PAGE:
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Hawai'i is known for its verdant mountains and colorful ocean ecosystems, but few realize the depth and range of the islands' mushroom diversity. In fact, Hawai'i is home to over 230 species of mushrooms that are prized by foragers from around the world. In Mushrooms of Hawai'i, Don Hemmes and Dennis Desjardin present a beautiful and comprehensive guide to the treasure trove of mycological life in the Aloha State. Inside you'll find information on
- Mushroom identification
- Culinary and medicinal uses of Hawaiian mushrooms
- Where to find the best mushroom-hunting spots
- The seasonality of Hawaiian mushrooms
- And everything else you might need to make your foraging adventure a success.
Mushrooms of Hawai'i also includes beautiful illustrations to help you identify familiar treasures like morels, well-known dangers like Amanita muscaria, and exciting species unique to the islands. Whether you're hunting Copelandia cyanescens ("magic" mushrooms) in the pasture grasses high in the mountains of Maui, or foraging for Laetiporus (chicken of the woods), an edible mushroom sought after by foodies for its uniquely delicious taste, Mushrooms of Hawai'i is the must-have guide for fungophiles.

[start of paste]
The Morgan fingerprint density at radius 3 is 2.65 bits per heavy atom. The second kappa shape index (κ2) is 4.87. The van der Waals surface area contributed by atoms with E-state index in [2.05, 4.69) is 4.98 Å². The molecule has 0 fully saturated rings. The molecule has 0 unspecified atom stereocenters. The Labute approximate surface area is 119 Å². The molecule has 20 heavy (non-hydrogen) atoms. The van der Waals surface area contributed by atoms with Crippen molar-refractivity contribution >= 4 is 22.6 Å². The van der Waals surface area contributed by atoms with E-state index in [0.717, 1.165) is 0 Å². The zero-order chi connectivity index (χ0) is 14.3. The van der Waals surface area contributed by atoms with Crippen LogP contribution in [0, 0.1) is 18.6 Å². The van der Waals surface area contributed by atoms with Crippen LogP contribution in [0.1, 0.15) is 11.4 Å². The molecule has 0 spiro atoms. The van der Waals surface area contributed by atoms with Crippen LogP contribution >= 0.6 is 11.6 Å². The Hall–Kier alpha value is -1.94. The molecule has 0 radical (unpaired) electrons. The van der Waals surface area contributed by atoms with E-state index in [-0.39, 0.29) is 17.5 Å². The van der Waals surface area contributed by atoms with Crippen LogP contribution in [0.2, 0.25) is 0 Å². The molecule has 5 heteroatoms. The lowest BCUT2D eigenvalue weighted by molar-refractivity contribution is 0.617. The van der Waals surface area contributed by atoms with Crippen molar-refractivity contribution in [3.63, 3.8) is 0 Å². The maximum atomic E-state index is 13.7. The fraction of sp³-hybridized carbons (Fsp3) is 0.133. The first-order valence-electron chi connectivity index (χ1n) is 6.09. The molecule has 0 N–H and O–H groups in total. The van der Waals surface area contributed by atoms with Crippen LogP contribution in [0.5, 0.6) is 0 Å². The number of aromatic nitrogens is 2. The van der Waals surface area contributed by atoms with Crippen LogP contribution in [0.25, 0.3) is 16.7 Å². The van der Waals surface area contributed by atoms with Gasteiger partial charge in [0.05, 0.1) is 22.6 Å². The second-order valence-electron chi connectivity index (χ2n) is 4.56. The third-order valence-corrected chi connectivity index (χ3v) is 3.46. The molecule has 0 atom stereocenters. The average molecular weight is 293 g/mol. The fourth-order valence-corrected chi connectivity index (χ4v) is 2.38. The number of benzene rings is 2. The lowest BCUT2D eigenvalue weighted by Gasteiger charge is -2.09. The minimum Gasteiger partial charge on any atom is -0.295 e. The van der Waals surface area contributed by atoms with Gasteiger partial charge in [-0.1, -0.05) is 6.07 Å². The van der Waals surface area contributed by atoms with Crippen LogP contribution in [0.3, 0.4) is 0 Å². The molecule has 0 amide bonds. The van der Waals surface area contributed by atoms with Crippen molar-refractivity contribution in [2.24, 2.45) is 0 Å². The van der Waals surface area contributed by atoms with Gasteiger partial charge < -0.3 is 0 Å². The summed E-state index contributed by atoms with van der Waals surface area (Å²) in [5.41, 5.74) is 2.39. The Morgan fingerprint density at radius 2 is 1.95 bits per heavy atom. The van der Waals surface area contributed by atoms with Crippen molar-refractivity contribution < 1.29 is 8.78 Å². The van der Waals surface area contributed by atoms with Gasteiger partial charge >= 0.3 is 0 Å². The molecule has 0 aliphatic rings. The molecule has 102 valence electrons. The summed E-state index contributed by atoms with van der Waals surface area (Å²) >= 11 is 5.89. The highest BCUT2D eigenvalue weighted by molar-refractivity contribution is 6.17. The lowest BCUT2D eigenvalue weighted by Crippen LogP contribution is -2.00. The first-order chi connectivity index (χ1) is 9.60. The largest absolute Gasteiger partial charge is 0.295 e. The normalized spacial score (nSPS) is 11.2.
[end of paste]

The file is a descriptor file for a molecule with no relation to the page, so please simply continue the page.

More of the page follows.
Don E. Hemmes was first introduced to the wonders of fungi as an undergraduate at Central College of Iowa where he worked on the cellular slime molds with Don Huffman. Later he studied under Hans Hohl at the University of Hawai'i at Manoa (M.S., Ph.D. 1970) and as a postdoctoral researcher at the University of Zurich, and with Salamon Bartnicki-Garcia at the University of California, Riverside. Don taught General Biology and Cell Biology at the University of Hawai'i at Hilo for over 40 years. After serving as Chairman of the Biology Department and Natural Sciences Division, Hemmes is currently Professor Emeritus, living in Hilo, Hawai'i. He has been awarded many teaching awards including the Regent's Excellence in Teaching Award and the W. H. Weston Award from the Mycological Society of America for teaching excellence in mycology. In 1999 he was selected as Professor of the Year for Hawai'i by the Council for the Advancement and Support of Education and the Carnegie Foundation. He was honored as Fellow of the Mycological Society of America in 2004 for his research on Hawaiian Fungi and served as President of the Mycological Society of America in 2007-2008.
Dennis E. Desjardin's interest in mushrooms started at an early as as he accompanied his parents on forays into the mushroom-rich forests of northern California. After stints as a professional musician and carpenter, Dennis studied under Harry D. Thiers at San Francisco State University (M.S. 1985) and Ron Peterson at the University of Tennessee (Ph.D. 1989). He is currently Professor of Biology and Director of the H. D. Thiers Herbarium at San Francisco State University. He has been awarded the Alexopoulos Prize from the Mycological Society of America for outstanding research in mycology and the W. H. Weston Award for excellence in teaching in mycology. An authority on Marasmius, Mycena, and other groups of agarics, he is currently directing an NSF-sponsored survey of agarics and other fungi from Southeast Asia.